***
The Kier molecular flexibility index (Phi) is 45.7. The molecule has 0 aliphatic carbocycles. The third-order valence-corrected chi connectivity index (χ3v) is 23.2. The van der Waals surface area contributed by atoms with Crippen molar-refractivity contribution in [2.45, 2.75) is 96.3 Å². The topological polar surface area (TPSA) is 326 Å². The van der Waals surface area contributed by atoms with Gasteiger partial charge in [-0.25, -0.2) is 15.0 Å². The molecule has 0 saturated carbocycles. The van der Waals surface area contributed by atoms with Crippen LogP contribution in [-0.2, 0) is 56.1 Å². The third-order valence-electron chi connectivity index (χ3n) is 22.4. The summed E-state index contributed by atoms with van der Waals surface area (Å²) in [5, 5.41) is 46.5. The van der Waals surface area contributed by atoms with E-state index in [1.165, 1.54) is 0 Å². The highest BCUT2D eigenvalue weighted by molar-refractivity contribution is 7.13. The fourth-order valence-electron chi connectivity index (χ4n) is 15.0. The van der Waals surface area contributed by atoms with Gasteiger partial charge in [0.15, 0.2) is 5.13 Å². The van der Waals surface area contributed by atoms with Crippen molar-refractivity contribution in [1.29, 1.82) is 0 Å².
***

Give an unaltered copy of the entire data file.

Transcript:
The Kier molecular flexibility index (Phi) is 45.7. The molecule has 0 aliphatic carbocycles. The third-order valence-corrected chi connectivity index (χ3v) is 23.2. The van der Waals surface area contributed by atoms with Crippen molar-refractivity contribution in [2.45, 2.75) is 96.3 Å². The topological polar surface area (TPSA) is 326 Å². The van der Waals surface area contributed by atoms with Gasteiger partial charge in [-0.25, -0.2) is 15.0 Å². The molecule has 0 saturated carbocycles. The van der Waals surface area contributed by atoms with Crippen LogP contribution in [-0.2, 0) is 56.1 Å². The third-order valence-electron chi connectivity index (χ3n) is 22.4. The summed E-state index contributed by atoms with van der Waals surface area (Å²) in [5, 5.41) is 46.5. The van der Waals surface area contributed by atoms with E-state index in [1.165, 1.54) is 0 Å². The highest BCUT2D eigenvalue weighted by molar-refractivity contribution is 7.13. The fourth-order valence-electron chi connectivity index (χ4n) is 15.0. The van der Waals surface area contributed by atoms with Gasteiger partial charge in [0.15, 0.2) is 5.13 Å². The van der Waals surface area contributed by atoms with Crippen molar-refractivity contribution in [1.29, 1.82) is 0 Å².